Eudoxus of Cnidus

Eudoxus of Cnidus

Eudoxus (c. 400 B.C.) is the greatest of the ancient mathematicians, surpassed only by Archimedes -- but later. Biographical highlights:

• Eudoxus  was born in Cnidos, on the Black Sea.
• He studied mathematics with Archytus in Tarentum.
• He studied medicine with Philistium on Sicily.
• At 23 years he went to Plato's academy in Athens to study philosophy and rhetoric.
• Some time later he went to Egypt to learn astronomy at Helopolis.
• He established a school at Cyzicus on the sea of Marmora and had many pupils.
• In 365 B. C. he returned to Athens with his pupils. He became a colleague of Plato.
• At the age of 53 he died in Cnidos, highly honored as a lawgiver.
• He was the leading mathematician and astronomer of his day.

Eudoxus was the most reknown astronomer and mathematician of his day. In astronomy devised an ingenious planetary system based on spheres.

The spherical earth is at rest at the center.
Around this center, 27 concentric spheres rotate.
The exterior one caries the fixed stars,
The others account for the sun, moon, and five planets.
Each planet requires four spheres, the sun and moon, three each.

Consider the moon.

• The outer sphere rotates in one day as the sphere of the stars and with axis perpendicular to the zodiac circle. One period is 24 hours.
• The next middle sphere rotates on an circle at an angle to the plane of zodiac circle, and from east to west. One period is 223 lunations. From this sphere the ``recession of the nodes" is realized.
• The inner sphere rotates about an axis inclined to the axis of the second at an angle equal to the highest latitude attained by the moon, and from west to east. The draconitic month, the period of this sphere, is 27 days, 5 hours, 5 minutes. The moon is fixed on the great circle at this angle.

Homocentric spheres for the moon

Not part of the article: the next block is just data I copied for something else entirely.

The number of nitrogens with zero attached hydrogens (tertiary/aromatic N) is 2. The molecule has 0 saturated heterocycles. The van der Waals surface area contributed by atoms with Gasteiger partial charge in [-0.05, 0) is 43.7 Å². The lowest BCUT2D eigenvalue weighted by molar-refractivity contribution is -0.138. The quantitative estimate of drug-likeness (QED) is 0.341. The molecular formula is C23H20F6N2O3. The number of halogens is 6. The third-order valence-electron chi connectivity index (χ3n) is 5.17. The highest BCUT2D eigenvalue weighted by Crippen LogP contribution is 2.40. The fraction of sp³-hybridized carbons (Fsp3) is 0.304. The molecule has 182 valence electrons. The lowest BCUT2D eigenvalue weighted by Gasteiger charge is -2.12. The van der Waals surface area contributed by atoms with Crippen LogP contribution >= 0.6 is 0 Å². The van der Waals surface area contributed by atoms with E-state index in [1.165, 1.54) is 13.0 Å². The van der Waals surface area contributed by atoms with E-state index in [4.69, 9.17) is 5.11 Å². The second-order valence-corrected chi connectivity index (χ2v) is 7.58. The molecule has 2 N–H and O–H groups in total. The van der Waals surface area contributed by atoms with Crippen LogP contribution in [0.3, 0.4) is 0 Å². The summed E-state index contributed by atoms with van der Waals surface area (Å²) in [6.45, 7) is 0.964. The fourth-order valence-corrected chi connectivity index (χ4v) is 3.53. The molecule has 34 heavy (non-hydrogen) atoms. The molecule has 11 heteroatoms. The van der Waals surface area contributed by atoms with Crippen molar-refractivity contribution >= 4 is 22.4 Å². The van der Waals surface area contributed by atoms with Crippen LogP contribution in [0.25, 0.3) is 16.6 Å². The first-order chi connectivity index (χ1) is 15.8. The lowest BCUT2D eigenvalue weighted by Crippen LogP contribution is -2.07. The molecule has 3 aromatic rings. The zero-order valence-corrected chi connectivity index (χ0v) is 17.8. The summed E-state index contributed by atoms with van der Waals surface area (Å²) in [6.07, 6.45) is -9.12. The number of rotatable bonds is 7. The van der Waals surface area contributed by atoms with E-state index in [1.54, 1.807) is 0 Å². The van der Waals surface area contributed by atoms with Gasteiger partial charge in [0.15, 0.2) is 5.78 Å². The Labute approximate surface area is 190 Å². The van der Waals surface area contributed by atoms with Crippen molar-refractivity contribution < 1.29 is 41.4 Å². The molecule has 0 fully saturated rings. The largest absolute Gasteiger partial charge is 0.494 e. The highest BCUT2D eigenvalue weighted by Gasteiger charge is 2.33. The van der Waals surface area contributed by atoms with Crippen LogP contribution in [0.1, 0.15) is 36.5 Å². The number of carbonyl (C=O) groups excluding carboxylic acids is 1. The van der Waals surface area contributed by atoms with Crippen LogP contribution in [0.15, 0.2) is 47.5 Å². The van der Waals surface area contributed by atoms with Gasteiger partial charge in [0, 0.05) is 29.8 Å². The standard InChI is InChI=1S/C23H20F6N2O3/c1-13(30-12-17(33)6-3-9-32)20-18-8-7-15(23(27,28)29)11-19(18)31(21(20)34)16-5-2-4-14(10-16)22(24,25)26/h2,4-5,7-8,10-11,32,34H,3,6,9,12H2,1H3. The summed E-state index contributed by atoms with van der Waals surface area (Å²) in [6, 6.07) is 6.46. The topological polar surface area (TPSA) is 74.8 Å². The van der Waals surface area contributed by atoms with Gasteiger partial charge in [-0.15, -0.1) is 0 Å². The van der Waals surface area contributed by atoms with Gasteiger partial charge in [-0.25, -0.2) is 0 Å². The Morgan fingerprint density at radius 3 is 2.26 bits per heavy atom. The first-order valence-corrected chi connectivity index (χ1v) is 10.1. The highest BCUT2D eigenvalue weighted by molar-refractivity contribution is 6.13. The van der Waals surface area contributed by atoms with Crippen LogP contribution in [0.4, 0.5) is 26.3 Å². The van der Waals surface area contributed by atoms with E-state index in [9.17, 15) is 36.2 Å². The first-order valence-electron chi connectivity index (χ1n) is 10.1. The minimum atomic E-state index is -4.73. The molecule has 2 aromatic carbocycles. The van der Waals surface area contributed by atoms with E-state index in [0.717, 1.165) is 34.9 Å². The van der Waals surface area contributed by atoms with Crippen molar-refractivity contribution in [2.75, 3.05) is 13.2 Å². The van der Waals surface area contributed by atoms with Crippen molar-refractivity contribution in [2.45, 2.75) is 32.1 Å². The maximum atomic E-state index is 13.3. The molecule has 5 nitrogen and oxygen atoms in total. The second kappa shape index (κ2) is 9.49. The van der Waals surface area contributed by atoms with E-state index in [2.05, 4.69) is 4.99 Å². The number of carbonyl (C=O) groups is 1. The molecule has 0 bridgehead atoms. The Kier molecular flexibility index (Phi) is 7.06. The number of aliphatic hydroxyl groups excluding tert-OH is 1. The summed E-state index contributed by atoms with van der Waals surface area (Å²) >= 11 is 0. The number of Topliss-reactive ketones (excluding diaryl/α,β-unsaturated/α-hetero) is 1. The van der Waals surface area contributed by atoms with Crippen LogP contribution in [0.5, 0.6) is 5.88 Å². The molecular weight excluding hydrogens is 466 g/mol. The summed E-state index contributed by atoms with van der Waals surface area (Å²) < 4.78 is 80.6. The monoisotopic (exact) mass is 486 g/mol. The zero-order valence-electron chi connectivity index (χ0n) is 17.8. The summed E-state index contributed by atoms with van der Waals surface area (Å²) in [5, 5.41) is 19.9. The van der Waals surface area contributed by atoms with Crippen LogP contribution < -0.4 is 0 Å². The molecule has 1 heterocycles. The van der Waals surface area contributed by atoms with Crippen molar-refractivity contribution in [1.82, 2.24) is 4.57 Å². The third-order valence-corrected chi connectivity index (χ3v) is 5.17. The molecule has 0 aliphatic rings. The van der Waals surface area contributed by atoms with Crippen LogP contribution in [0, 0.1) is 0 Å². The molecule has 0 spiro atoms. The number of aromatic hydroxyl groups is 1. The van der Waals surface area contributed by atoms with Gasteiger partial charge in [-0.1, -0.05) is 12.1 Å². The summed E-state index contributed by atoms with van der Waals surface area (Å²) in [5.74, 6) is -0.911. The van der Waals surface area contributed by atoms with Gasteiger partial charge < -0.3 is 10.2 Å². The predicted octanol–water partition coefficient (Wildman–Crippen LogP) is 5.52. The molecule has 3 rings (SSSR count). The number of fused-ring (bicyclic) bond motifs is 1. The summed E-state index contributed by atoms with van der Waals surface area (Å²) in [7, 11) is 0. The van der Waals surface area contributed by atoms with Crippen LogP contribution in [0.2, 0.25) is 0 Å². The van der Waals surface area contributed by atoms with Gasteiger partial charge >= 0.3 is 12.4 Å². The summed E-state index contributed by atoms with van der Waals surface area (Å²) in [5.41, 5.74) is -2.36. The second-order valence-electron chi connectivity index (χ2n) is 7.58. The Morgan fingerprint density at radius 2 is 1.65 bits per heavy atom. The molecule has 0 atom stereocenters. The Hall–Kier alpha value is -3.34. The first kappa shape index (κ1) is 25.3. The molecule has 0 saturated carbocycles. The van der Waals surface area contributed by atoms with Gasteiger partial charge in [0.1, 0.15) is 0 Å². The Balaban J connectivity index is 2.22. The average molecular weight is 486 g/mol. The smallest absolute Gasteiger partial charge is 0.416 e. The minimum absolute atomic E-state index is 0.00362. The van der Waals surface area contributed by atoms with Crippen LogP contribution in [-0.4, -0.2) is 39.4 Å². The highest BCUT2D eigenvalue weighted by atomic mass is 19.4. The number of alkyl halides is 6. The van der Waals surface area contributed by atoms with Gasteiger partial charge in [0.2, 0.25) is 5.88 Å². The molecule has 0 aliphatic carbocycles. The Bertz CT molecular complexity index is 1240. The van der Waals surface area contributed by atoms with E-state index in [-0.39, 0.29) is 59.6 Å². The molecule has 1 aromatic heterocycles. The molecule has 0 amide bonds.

The description of the motion of the planets is more clever still.

This model was improved by Callippus by adding more spheres and by Aristotle added to this certain `retrograde" spheres. But all the emendations never accounted for variation of luminosity, which had been observed.

Eudoxus  also described the constellations and the rising and setting of the fixed stars.

However, within 50 years the whole theory had to be abandoned.

Eudoxus 's contributions to mathematics include:

• A theory of proportion; this allowed the study of irrationals (incommensurables).
• The concept of magnitude, as not a number but stood for such as line segments, angles, areas, etc, and which could vary continuously. Magnitudes were opposed to numbers, which could change discontinuously. This avoided giving numerical values to lengths, areas, etc. Consequently great advances in geometry were made.
• The method of exhaustion.
• Establishing rigorous methods for finding areas and volumes of curvilinear figures (e.g. cones and spheres).
• A profound influence in the establishment of deductive organization of proof on the basis of explicit axioms.

There is little question that Eudoxus added to the body of geometric knowledge. Details are scant, but probably his main contributions can be found in Euclid, Books V, VI, and XII.